• Avoiding caffeine, sugar, processed foods, and alcohol

Some of this advice you may well feel you heard before and may feel idyllic as you drive toward the completion on your boards. So let me add two further pieces of advice to provide some perspective on this moment in your early career.

First, a healthy dose of stress is actually good for you and your career. The pressure of completing your boards is forcing an intensity of study you might not otherwise achieve. It is allowing you to study more efficiently so that when your knowledge is needed, it will be present for you to draw upon. It also preparing you for what will be a busy career, and very likely, a busy life. Boards are tough, but so too are the challenges to come in the future.

Second, all of us have access to a deep well of drive that is calorie-free and without the ill-effects of unhealthy stress. And, that is our passion for what we do and the people we serve. The hours you are putting in now are in service to your mission to help others. The breadth of ways hygienists can benefit our patients—as dental professionals and as health-care workers operating in the sphere of preventative health—are growing in scope every year. There has never been a better time to join our profession. If you can connect to that opportunity and mission, I think you will find it easier to fuel your studies in a healthy, sustainable way that builds the good habits you will wish to maintain for a demanding, but highly rewarding career.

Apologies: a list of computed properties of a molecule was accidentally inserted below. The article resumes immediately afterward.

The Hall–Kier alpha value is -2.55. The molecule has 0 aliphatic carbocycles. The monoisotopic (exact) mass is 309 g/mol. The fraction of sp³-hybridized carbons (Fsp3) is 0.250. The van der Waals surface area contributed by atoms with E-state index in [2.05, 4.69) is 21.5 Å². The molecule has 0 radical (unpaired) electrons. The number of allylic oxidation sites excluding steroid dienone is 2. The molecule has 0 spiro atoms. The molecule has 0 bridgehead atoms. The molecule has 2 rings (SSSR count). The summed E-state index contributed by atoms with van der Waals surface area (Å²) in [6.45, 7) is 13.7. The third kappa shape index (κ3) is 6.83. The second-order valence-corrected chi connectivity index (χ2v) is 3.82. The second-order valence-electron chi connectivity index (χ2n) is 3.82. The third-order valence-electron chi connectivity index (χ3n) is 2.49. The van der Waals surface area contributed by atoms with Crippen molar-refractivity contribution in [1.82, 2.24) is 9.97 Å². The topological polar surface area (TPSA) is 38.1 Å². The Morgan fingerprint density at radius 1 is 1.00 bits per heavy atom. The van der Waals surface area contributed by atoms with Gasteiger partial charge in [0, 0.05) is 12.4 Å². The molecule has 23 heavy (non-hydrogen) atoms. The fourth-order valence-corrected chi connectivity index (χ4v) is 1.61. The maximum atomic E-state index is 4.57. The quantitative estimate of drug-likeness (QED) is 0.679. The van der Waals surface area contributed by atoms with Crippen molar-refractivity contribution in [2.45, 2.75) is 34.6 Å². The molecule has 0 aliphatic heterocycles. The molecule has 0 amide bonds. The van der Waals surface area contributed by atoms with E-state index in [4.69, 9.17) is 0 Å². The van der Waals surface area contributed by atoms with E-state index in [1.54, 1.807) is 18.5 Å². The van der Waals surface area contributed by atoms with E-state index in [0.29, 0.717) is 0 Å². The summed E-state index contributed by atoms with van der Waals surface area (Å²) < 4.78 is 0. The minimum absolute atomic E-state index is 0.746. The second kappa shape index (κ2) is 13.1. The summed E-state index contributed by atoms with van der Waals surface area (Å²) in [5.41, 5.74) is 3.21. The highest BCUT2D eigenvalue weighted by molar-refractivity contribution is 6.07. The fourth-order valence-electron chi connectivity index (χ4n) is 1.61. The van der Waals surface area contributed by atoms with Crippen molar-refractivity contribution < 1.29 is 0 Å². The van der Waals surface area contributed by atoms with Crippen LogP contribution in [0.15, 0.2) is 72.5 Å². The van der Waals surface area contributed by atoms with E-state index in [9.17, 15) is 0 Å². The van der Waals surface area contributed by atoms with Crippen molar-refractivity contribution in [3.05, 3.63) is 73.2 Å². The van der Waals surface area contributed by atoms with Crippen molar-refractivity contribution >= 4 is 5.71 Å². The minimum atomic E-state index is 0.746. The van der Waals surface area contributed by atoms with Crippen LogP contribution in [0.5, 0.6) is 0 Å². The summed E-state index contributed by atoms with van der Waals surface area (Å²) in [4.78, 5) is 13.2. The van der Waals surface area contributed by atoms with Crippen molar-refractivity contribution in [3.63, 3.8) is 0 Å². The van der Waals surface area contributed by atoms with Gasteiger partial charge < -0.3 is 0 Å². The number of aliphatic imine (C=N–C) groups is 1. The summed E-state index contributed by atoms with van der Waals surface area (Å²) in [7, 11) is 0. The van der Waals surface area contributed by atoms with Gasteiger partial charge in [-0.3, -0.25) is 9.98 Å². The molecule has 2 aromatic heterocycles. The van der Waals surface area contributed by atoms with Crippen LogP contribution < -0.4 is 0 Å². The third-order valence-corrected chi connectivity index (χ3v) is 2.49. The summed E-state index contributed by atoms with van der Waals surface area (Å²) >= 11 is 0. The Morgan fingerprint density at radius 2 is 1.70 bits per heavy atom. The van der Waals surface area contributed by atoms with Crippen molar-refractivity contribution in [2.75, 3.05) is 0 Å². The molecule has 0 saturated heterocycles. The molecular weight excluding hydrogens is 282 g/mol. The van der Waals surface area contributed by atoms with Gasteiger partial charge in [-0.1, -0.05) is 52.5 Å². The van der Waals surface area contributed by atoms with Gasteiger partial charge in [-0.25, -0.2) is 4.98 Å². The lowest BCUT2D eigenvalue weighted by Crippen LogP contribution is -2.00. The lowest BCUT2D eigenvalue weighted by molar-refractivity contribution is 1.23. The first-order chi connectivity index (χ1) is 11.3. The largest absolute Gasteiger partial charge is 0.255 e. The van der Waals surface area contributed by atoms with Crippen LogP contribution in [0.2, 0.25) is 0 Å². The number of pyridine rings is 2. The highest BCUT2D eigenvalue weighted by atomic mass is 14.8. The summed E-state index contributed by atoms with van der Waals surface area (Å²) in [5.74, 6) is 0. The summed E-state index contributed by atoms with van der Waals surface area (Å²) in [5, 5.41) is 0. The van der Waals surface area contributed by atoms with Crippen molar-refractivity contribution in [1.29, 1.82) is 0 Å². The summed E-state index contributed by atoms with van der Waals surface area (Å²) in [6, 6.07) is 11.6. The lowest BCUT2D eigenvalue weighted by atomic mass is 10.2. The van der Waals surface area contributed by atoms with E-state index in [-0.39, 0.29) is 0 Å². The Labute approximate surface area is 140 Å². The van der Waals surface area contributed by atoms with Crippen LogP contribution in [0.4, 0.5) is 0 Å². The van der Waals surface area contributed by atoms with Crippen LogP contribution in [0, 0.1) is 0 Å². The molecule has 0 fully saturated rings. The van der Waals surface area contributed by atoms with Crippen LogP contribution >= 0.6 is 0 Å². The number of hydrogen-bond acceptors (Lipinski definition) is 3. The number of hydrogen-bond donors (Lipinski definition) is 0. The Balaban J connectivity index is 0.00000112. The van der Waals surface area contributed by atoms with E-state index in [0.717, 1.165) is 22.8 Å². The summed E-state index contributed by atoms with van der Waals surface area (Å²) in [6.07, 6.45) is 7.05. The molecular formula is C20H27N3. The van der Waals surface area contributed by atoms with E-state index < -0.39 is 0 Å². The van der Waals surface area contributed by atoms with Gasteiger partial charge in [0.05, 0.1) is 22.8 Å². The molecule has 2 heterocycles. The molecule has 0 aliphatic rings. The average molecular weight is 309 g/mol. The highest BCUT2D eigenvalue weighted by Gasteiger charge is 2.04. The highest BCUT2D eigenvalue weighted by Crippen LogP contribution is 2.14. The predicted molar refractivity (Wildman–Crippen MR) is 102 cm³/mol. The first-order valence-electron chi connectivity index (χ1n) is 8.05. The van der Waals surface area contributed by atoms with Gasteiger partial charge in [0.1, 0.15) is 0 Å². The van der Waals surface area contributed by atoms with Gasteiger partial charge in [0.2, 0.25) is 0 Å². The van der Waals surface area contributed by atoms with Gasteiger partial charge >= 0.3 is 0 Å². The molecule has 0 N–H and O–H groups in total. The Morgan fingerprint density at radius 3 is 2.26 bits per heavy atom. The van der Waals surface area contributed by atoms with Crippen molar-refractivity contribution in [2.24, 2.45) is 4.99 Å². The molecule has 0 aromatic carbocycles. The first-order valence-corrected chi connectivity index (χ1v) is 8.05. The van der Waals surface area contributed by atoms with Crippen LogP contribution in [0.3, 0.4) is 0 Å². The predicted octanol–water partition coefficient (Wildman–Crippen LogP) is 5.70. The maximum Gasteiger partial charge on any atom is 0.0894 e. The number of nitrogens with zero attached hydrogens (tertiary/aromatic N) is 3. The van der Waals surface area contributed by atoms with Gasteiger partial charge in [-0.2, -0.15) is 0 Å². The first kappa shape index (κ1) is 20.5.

We need more good hygienists to model the best we have to offer society. I’m looking forward to welcoming you into our ranks. I know you can do it, and I’m rooting for all of you.